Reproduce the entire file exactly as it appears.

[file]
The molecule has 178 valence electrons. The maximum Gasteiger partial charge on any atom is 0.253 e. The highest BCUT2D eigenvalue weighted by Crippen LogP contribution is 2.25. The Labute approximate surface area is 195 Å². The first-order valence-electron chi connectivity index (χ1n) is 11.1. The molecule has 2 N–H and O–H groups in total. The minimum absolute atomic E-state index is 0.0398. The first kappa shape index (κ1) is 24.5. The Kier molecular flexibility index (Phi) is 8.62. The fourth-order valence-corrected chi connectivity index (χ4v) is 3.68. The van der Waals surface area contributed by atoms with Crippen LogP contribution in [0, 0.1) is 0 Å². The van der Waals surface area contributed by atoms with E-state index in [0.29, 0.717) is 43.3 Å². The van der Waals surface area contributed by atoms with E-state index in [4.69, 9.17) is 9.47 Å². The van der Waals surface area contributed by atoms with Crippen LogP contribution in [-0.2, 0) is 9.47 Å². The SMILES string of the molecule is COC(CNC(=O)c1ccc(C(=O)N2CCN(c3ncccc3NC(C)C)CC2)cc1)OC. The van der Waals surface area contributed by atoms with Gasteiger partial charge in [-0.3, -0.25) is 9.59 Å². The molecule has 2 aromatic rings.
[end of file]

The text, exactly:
The molecule has 178 valence electrons. The maximum Gasteiger partial charge on any atom is 0.253 e. The highest BCUT2D eigenvalue weighted by Crippen LogP contribution is 2.25. The Labute approximate surface area is 195 Å². The first-order valence-electron chi connectivity index (χ1n) is 11.1. The molecule has 2 N–H and O–H groups in total. The minimum absolute atomic E-state index is 0.0398. The first kappa shape index (κ1) is 24.5. The Kier molecular flexibility index (Phi) is 8.62. The fourth-order valence-corrected chi connectivity index (χ4v) is 3.68. The van der Waals surface area contributed by atoms with Crippen LogP contribution in [0, 0.1) is 0 Å². The van der Waals surface area contributed by atoms with E-state index in [0.29, 0.717) is 43.3 Å². The van der Waals surface area contributed by atoms with E-state index in [4.69, 9.17) is 9.47 Å². The van der Waals surface area contributed by atoms with Crippen LogP contribution in [-0.2, 0) is 9.47 Å². The SMILES string of the molecule is COC(CNC(=O)c1ccc(C(=O)N2CCN(c3ncccc3NC(C)C)CC2)cc1)OC. The van der Waals surface area contributed by atoms with Gasteiger partial charge in [-0.3, -0.25) is 9.59 Å². The molecule has 2 aromatic rings.